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Saturday, December 21, 2013

Musing about Duck Dynasty, and Phil Robertson, and free speech


I am not a fan of "reality" shows. I did watch one episode of Duck Dynasty, a few years ago, and was not inclined to watch any more. I walk in Walmarts as my main exercise, and am continually amazed by the quantity, and variety, of Duck Dynasty-themed merchandise available there. Duck Dynasty greeting cards, for one thing. I'm sort of expecting a Duck Dynasty automobile, or dry cereal, or perhaps they are already out, and I have missed them. Becoming an entertainment industry has dangers, for sure.

GQ recently published an article on Phil Robertson, of Duck Dynasty fame. The article was in three sections, which are found here, here and here. It uses language that I would not use -- hardly a surprise, I suppose. I won't repeat it here. My impression, for what it's worth, is that the author was not out to get Robertson, but I could be wrong about that. In the last part of the article, Robertson is described as involved in a Bible study with a woman who is a drug addict, and his faith comes across as genuine, if perhaps a little muddled -- as is mine, and probably yours. The article does say that homosexuality (presumably homosexual sexual activity, rather than being attracted to persons of the same sex) is sinful, and lumps it with other sins. That may be why the A&E network removed Mr. Robertson from Duck Dynasty. (Here is all of the A&E statement that I can find. It may be the only statement the network made.)

The first part of the GQ article includes two amazing things. One of them is that Robertson claims to have never read his "autobiography," a ghost-written book. The other is that Robertson makes a statement about human sexual anatomy that most anyone, including Christians, would find questionable, offensive, or both. I'm not repeating it -- I find it offensive. That statement, by itself, would give me pause about Mr. Robertson, if I were an A&E executive, although it doesn't seem to be the basis of their action. As far as I know, Robertson has not indicated that the GQ reporter misquoted him, but, then, he probably hasn't read the article, or would say that he hasn't.

Did Robertson have the right to say what he said? Certainly. Does A&E have the right to take Phil Robertson off the show? Of course. However, free speech, or unregulated business decisions, do not guarantee that the person making the speech, or the company, are immune from the consequences of what they say, or do. (It's possible that this whole thing is a gimmick to boost ratings, or to sell more merchandise.)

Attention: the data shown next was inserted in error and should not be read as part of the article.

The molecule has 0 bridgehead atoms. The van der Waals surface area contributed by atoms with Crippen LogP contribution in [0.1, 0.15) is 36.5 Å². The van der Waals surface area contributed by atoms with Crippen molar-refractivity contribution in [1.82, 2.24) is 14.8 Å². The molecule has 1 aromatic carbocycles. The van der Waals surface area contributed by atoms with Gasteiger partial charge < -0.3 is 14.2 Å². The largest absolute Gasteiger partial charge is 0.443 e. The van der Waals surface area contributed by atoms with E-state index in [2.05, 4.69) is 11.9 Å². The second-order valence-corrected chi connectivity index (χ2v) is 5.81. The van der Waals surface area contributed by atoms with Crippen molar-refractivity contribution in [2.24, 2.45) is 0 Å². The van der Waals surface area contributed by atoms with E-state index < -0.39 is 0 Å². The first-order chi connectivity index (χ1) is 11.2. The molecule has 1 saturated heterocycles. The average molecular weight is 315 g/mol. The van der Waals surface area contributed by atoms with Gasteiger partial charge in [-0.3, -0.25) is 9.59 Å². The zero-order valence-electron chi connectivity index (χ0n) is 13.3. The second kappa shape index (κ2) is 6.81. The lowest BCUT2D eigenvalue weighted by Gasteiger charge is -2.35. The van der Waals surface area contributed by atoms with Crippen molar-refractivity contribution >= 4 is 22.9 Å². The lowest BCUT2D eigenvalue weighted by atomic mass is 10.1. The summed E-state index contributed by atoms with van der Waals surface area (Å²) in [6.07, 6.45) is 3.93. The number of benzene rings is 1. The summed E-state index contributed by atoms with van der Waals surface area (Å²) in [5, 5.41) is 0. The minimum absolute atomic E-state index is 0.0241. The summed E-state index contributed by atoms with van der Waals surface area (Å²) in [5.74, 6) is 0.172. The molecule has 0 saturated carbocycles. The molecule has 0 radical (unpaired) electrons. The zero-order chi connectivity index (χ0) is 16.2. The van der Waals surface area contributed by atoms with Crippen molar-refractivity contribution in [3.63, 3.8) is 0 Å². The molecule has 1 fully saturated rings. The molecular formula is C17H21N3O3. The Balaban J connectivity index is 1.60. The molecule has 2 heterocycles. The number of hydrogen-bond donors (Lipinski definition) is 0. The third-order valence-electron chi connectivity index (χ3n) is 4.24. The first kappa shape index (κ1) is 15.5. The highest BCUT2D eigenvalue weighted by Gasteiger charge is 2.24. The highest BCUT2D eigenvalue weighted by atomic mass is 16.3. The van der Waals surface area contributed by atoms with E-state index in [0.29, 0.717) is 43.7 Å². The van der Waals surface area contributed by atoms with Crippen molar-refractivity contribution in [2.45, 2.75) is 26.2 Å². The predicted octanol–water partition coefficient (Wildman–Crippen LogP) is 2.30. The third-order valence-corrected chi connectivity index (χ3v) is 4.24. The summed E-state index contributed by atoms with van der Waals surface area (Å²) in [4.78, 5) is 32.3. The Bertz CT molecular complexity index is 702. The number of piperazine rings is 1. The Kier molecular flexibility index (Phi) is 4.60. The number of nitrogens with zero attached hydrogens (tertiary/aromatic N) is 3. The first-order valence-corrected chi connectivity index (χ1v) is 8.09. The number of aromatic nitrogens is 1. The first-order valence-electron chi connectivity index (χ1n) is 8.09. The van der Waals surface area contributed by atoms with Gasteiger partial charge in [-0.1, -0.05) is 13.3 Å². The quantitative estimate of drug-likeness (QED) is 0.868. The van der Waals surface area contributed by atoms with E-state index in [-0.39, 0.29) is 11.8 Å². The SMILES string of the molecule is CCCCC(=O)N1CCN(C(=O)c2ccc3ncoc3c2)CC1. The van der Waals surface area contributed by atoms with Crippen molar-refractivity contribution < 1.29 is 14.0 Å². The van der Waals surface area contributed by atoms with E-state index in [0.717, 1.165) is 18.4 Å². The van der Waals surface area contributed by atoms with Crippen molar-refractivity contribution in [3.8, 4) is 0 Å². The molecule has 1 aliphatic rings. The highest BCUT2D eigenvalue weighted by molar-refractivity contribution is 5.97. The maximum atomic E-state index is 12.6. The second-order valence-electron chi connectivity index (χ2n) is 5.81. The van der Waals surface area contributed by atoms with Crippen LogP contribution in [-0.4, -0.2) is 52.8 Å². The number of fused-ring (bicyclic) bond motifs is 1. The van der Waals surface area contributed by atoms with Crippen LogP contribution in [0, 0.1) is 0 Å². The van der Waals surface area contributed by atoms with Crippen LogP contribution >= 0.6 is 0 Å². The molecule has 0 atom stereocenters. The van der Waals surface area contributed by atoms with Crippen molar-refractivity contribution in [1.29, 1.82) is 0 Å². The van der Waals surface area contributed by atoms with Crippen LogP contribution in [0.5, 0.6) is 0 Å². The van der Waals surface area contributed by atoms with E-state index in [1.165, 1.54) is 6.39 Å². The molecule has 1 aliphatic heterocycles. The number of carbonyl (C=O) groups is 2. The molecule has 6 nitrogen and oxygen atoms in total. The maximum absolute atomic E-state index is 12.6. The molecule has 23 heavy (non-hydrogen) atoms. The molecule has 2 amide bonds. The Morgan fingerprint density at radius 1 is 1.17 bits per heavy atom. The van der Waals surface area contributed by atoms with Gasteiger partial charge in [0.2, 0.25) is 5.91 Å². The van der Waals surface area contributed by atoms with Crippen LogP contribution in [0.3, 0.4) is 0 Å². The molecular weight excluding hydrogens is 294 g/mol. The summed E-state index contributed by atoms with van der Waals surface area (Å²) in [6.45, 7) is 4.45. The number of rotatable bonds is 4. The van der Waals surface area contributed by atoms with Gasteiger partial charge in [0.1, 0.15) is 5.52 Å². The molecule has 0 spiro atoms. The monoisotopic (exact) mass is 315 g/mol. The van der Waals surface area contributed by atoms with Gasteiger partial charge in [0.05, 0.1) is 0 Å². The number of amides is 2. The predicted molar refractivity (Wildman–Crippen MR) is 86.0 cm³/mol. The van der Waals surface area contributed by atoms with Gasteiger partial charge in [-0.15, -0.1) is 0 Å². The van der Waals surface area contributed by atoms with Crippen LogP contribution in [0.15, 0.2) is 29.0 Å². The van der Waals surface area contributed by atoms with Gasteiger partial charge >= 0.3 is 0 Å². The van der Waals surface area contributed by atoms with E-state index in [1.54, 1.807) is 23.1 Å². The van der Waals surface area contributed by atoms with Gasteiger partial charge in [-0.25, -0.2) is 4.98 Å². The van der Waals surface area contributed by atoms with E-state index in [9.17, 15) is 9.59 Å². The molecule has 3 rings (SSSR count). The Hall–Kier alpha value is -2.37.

Christians have gone to jail, even been executed, for what they have said. Saying that the Bible says that homosexual activity is sinful should be allowed -- it says that. The Bible mentions homosexuality several times, and all of them are negative. We seem to be near a time, in the United States, when saying that the Bible says that homosexual activity is sinful, in response to a question about the subject, will be called hate speech, and made a crime, however wrong-headed such a law may be. If so, Christians should be willing to go to jail for answering questions about what they believe.

I wish homosexuality wasn't such an issue in our time. Christ didn't say anything about it. The Ten Commandments indicate that adultery is a more important sin than homosexuality. But we live in 2013, and it has become an important issue. God help Christians to be loving and kind toward homosexuals, and those who disagree with them about the issue. That's what the world needs. Thanks for reading.

2 comments:

atlibertytosay said...

We have to remember something … Only the government can violate your free speech rights.

A company (in this case A&E) can do whatever they like. They don't have the ability to violate a constitutional - they are not the enforcers or upholders of the constitution.

I agree with what you said mostly here. I didn't really chime in on this issue until I saw that Cracker Barrel's lost business dramatically affacted waiters and waitresses.

Martin LaBar said...

Thanks, atlibertytosay.

Many people, including Robertson, I suppose, would disagree with you on the matter of who can violate your free speech rights. Employees are often constrained, if that's violation.